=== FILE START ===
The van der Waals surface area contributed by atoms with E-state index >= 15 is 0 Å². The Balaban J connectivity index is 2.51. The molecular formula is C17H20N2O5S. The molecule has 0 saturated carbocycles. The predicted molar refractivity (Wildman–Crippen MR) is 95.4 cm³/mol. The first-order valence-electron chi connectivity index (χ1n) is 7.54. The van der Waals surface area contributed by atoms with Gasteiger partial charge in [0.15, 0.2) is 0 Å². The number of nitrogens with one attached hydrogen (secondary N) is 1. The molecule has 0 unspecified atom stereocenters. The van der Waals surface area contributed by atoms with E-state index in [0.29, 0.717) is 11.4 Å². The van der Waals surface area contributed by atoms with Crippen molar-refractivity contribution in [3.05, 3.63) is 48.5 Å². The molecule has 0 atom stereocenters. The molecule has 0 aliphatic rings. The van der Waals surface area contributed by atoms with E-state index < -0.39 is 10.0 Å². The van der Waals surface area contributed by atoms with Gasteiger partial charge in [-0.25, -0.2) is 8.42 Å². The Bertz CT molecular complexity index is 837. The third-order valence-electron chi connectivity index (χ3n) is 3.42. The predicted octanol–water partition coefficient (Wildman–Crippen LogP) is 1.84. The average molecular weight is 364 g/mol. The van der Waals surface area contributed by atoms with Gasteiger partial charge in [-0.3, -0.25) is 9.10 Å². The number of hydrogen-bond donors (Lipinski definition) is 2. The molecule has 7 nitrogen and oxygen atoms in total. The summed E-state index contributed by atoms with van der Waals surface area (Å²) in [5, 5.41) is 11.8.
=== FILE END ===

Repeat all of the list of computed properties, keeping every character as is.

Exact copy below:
The van der Waals surface area contributed by atoms with E-state index >= 15 is 0 Å². The Balaban J connectivity index is 2.51. The molecular formula is C17H20N2O5S. The molecule has 0 saturated carbocycles. The predicted molar refractivity (Wildman–Crippen MR) is 95.4 cm³/mol. The first-order valence-electron chi connectivity index (χ1n) is 7.54. The van der Waals surface area contributed by atoms with Gasteiger partial charge in [0.15, 0.2) is 0 Å². The number of nitrogens with one attached hydrogen (secondary N) is 1. The molecule has 0 unspecified atom stereocenters. The van der Waals surface area contributed by atoms with E-state index in [0.29, 0.717) is 11.4 Å². The van der Waals surface area contributed by atoms with Crippen molar-refractivity contribution in [3.05, 3.63) is 48.5 Å². The molecule has 0 atom stereocenters. The molecule has 0 aliphatic rings. The van der Waals surface area contributed by atoms with E-state index < -0.39 is 10.0 Å². The van der Waals surface area contributed by atoms with Gasteiger partial charge in [-0.25, -0.2) is 8.42 Å². The Bertz CT molecular complexity index is 837. The third-order valence-electron chi connectivity index (χ3n) is 3.42. The predicted octanol–water partition coefficient (Wildman–Crippen LogP) is 1.84. The average molecular weight is 364 g/mol. The van der Waals surface area contributed by atoms with Gasteiger partial charge in [-0.3, -0.25) is 9.10 Å². The number of hydrogen-bond donors (Lipinski definition) is 2. The molecule has 7 nitrogen and oxygen atoms in total. The summed E-state index contributed by atoms with van der Waals surface area (Å²) in [5, 5.41) is 11.8.